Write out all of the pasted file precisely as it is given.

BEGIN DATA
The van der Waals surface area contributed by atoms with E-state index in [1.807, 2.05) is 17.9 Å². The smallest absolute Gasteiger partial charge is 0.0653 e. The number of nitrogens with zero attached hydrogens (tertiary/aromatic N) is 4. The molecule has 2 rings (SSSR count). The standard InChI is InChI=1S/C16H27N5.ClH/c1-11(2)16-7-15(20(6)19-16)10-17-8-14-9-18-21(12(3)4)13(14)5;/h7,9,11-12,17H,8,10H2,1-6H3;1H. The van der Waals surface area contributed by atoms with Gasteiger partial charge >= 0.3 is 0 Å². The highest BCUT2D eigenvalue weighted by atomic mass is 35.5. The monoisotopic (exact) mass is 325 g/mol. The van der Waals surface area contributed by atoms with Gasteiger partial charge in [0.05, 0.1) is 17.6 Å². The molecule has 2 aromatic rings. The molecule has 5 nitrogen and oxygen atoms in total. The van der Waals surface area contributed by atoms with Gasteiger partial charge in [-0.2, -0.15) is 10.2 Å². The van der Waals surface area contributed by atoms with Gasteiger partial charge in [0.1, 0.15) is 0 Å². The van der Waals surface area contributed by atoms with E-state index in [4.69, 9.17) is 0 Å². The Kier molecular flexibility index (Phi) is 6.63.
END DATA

The van der Waals surface area contributed by atoms with E-state index in [1.807, 2.05) is 17.9 Å². The smallest absolute Gasteiger partial charge is 0.0653 e. The number of nitrogens with zero attached hydrogens (tertiary/aromatic N) is 4. The molecule has 2 rings (SSSR count). The standard InChI is InChI=1S/C16H27N5.ClH/c1-11(2)16-7-15(20(6)19-16)10-17-8-14-9-18-21(12(3)4)13(14)5;/h7,9,11-12,17H,8,10H2,1-6H3;1H. The van der Waals surface area contributed by atoms with Gasteiger partial charge >= 0.3 is 0 Å². The highest BCUT2D eigenvalue weighted by atomic mass is 35.5. The monoisotopic (exact) mass is 325 g/mol. The van der Waals surface area contributed by atoms with Gasteiger partial charge in [0.05, 0.1) is 17.6 Å². The molecule has 2 aromatic rings. The molecule has 5 nitrogen and oxygen atoms in total. The van der Waals surface area contributed by atoms with Gasteiger partial charge in [-0.2, -0.15) is 10.2 Å². The van der Waals surface area contributed by atoms with Gasteiger partial charge in [0.1, 0.15) is 0 Å². The van der Waals surface area contributed by atoms with E-state index in [4.69, 9.17) is 0 Å². The Kier molecular flexibility index (Phi) is 6.63.